We at the PPCC are getting more and more pumped for the upcoming newest Devdas remake, Dev.D. They say admitting you have a problem is the first step towards recovery, and the PPCC should probably get it out in writing, in a public forum, that we think we're closet Devdas addicts. We inevitably hate every version of Devdas that we see but, like the self-destructive masochistic protagonist himself, we keep coming back for more. When we heard this new version was coming out, we had a private moment of, "Oh God, another Devdas... small yipee!"
One of the things we hate about Devdas - apart from the unlikable hero and irritating storyline - is how the films often mishandle the emotional tone: SRK's glitzy 2002 Devdas seemed to forget that Devdas is a bad guy and over-sympathized with him, Amitabh Bachchan's 1978 Devdasly Muqaddar ka Sikandar just made him a big wet woobie too, Shashi Kapoor's 1973 Devdasly Naina was self-contained if protracted in his morose moping (edges too round again!), and Dilip Kumar's 1955 Devdas... well, that version was actually pretty good.
Anyway, we think Devdas should be all about hard edges. He is, after all, the original anti-hero. You're not supposed to like him, but you are supposed to become perversely invested in him. Think of the other great anti-heroes: Amitabh's Angry Young Vijay, Harrison Ford's excellently studly Han Solo, the drunken and incompetent wet mop that is Konstantin Khabensky's Anton in the Daywatch movies... None of these guys are anyone you'd actually want to hang out with, but they're awfully fun to watch. And between the straight-laced brother and the rascally brother, come on, you always gotta cheer for the scoundrel!
So the most promising thing about Dev.D, if the trailer and music are anything go by, is that they've captured all the rage and horribleness of Devdas. He's not a nice guy, he's a total dick. But he's also quirky and vulnerable: so we get the howling hard rock of tracks like Aankh Micholi and the black humor of Emosonal Atyachaar. And just listen to how the terrible beauty of the love triangle and Devdas' epic self-destructiveness are captured in haunting tracks like Dev and Chanda's Theme 2 or the gorgeous Paayaliya.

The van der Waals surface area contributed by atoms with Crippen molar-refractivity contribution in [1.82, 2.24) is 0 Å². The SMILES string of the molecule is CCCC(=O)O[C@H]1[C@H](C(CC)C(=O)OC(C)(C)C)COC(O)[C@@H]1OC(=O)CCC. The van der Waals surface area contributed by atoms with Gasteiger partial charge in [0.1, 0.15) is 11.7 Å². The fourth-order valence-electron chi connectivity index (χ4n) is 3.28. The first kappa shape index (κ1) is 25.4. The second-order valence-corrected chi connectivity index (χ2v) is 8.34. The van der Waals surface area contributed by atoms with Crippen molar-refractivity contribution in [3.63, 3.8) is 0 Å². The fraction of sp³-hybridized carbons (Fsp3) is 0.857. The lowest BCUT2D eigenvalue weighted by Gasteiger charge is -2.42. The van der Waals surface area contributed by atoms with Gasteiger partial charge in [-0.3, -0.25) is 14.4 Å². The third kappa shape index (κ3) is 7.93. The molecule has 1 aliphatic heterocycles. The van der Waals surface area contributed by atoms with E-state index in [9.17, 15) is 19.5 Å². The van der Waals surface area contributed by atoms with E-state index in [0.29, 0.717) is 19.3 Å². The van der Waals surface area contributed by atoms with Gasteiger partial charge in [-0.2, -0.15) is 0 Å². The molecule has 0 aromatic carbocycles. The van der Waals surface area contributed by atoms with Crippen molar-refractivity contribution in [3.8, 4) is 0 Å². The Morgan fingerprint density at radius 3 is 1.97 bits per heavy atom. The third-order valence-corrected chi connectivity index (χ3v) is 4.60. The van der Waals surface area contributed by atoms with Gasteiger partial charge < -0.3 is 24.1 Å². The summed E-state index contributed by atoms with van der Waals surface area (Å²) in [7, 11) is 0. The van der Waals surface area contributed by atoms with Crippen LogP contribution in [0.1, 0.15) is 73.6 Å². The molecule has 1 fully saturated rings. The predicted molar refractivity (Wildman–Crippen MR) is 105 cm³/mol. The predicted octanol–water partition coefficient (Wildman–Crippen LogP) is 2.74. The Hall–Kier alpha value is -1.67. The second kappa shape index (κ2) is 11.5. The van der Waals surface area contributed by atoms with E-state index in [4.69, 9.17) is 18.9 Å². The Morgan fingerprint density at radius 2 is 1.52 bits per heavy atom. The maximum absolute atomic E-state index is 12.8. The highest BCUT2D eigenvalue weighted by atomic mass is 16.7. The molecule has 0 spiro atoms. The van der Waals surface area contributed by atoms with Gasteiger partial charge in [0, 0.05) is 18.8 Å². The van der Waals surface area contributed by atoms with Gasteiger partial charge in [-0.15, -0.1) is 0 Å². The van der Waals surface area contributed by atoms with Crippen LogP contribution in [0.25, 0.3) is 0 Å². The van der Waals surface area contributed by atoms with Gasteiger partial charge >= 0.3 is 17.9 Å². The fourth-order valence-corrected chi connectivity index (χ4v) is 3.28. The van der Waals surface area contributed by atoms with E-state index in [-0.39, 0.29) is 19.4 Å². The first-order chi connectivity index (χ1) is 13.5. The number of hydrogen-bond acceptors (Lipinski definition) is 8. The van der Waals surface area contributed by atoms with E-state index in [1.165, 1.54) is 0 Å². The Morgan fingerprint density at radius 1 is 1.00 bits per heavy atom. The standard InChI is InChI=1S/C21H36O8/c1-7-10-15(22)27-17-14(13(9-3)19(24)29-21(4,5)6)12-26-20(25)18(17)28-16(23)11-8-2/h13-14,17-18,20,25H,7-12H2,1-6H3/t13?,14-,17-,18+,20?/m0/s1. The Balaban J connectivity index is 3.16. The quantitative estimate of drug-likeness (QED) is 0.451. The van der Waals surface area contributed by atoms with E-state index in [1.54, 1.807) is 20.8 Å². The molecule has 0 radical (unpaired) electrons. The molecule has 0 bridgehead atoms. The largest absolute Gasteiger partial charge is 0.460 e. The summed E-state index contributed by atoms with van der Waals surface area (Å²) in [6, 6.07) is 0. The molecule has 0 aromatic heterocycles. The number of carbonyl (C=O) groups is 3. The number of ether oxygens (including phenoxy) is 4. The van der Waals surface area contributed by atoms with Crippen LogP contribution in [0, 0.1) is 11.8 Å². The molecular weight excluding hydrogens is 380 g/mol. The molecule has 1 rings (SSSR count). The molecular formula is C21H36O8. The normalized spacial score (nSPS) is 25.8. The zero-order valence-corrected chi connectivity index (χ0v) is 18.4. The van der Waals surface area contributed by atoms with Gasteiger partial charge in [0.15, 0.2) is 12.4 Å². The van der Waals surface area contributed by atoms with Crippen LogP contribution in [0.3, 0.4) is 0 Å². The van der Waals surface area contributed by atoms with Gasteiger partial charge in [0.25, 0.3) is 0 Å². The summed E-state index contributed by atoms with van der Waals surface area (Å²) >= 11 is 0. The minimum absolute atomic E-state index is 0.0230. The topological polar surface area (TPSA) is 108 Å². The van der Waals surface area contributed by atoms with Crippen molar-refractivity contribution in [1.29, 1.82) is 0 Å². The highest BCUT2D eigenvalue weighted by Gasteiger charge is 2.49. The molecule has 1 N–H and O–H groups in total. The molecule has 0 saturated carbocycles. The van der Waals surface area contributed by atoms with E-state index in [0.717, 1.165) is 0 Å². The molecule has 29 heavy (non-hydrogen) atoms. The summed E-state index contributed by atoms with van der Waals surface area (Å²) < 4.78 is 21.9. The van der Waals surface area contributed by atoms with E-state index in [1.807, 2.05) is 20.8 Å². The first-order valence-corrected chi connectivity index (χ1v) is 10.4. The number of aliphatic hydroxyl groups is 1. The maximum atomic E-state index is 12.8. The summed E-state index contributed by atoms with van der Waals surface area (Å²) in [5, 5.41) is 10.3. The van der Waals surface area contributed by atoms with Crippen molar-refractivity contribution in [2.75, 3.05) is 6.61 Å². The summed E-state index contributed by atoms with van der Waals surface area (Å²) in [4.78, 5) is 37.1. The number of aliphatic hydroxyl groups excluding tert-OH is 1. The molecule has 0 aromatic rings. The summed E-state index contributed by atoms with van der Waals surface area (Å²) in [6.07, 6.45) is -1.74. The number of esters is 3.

There's a frantic energy to the soundtrack - an attitude reminiscent of Kalyanji-Anandji's best stuff where they combined Western sounds with more typical filmi standards and experimented with crazy effects: screams, snarls, ethereal female vocals and massive funk (right up Music from the Third Floor's alley!). The whole fun combination of Punjabi street sounds (Hikknaal, Mahi Mennu), hard rock-inspired growl-fests (Ek Hulchul Si, Aankh Micholi, Dhol Yaara Dhol), drunken horns in crescendo (Nayan Tarse, Saali Khushi), irony-loaded quasi-parodies (Dil Mein Jaagi, Emosonal Atyachaar) and ethereal weepies (Ranjhana, Yeh Meri Zindagi) is pretty awesome in its own right - this is definitely one of the most unique soundtracks we've heard in a long while (though, we must ask, why no qawwali?!). It's also HUGE (sixteen tracks!) and so a full feast of radically different sounds. This is such a refreshing change after those uninspired 4-track soundtracks full of whipped vanilla.
Here's hoping that the movie itself lives up to its huge potential and delivers on all the weirdness, harshness and hardcore punch that Devdas is all about!